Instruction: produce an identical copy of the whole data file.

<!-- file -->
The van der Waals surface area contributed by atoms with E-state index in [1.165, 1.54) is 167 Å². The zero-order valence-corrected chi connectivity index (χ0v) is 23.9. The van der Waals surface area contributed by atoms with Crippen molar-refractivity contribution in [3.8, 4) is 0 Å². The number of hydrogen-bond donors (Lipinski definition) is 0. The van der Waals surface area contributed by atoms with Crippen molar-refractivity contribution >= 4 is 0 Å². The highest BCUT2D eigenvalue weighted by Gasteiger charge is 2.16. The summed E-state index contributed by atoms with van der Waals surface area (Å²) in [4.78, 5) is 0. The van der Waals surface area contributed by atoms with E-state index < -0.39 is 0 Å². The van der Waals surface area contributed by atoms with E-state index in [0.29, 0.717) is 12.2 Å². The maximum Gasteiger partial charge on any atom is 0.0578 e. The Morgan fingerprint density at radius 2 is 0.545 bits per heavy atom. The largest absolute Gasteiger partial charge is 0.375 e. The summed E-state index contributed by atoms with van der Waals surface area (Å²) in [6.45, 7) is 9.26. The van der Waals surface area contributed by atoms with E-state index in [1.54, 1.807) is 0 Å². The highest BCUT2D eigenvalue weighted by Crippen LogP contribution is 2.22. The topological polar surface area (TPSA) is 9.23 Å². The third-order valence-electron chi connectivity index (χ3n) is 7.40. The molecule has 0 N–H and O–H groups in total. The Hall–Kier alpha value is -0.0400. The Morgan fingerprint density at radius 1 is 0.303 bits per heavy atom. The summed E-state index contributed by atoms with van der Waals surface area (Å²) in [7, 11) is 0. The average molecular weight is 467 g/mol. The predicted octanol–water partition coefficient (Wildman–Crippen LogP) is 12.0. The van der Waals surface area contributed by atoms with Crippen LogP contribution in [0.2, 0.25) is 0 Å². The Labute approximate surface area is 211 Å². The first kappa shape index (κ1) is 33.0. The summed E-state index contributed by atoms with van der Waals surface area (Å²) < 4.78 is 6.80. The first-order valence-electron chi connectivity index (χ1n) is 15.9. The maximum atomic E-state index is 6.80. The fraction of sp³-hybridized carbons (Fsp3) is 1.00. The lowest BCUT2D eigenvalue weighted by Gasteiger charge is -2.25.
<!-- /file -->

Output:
The van der Waals surface area contributed by atoms with E-state index in [1.165, 1.54) is 167 Å². The zero-order valence-corrected chi connectivity index (χ0v) is 23.9. The van der Waals surface area contributed by atoms with Crippen molar-refractivity contribution in [3.8, 4) is 0 Å². The number of hydrogen-bond donors (Lipinski definition) is 0. The van der Waals surface area contributed by atoms with Crippen molar-refractivity contribution >= 4 is 0 Å². The highest BCUT2D eigenvalue weighted by Gasteiger charge is 2.16. The summed E-state index contributed by atoms with van der Waals surface area (Å²) in [4.78, 5) is 0. The van der Waals surface area contributed by atoms with E-state index < -0.39 is 0 Å². The van der Waals surface area contributed by atoms with E-state index in [0.29, 0.717) is 12.2 Å². The maximum Gasteiger partial charge on any atom is 0.0578 e. The Morgan fingerprint density at radius 2 is 0.545 bits per heavy atom. The largest absolute Gasteiger partial charge is 0.375 e. The summed E-state index contributed by atoms with van der Waals surface area (Å²) in [6.45, 7) is 9.26. The van der Waals surface area contributed by atoms with E-state index in [1.54, 1.807) is 0 Å². The highest BCUT2D eigenvalue weighted by Crippen LogP contribution is 2.22. The topological polar surface area (TPSA) is 9.23 Å². The third-order valence-electron chi connectivity index (χ3n) is 7.40. The molecule has 0 N–H and O–H groups in total. The Hall–Kier alpha value is -0.0400. The Morgan fingerprint density at radius 1 is 0.303 bits per heavy atom. The summed E-state index contributed by atoms with van der Waals surface area (Å²) in [7, 11) is 0. The average molecular weight is 467 g/mol. The predicted octanol–water partition coefficient (Wildman–Crippen LogP) is 12.0. The van der Waals surface area contributed by atoms with Crippen LogP contribution in [0.2, 0.25) is 0 Å². The Labute approximate surface area is 211 Å². The first kappa shape index (κ1) is 33.0. The summed E-state index contributed by atoms with van der Waals surface area (Å²) < 4.78 is 6.80. The first-order valence-electron chi connectivity index (χ1n) is 15.9. The maximum atomic E-state index is 6.80. The fraction of sp³-hybridized carbons (Fsp3) is 1.00. The lowest BCUT2D eigenvalue weighted by Gasteiger charge is -2.25.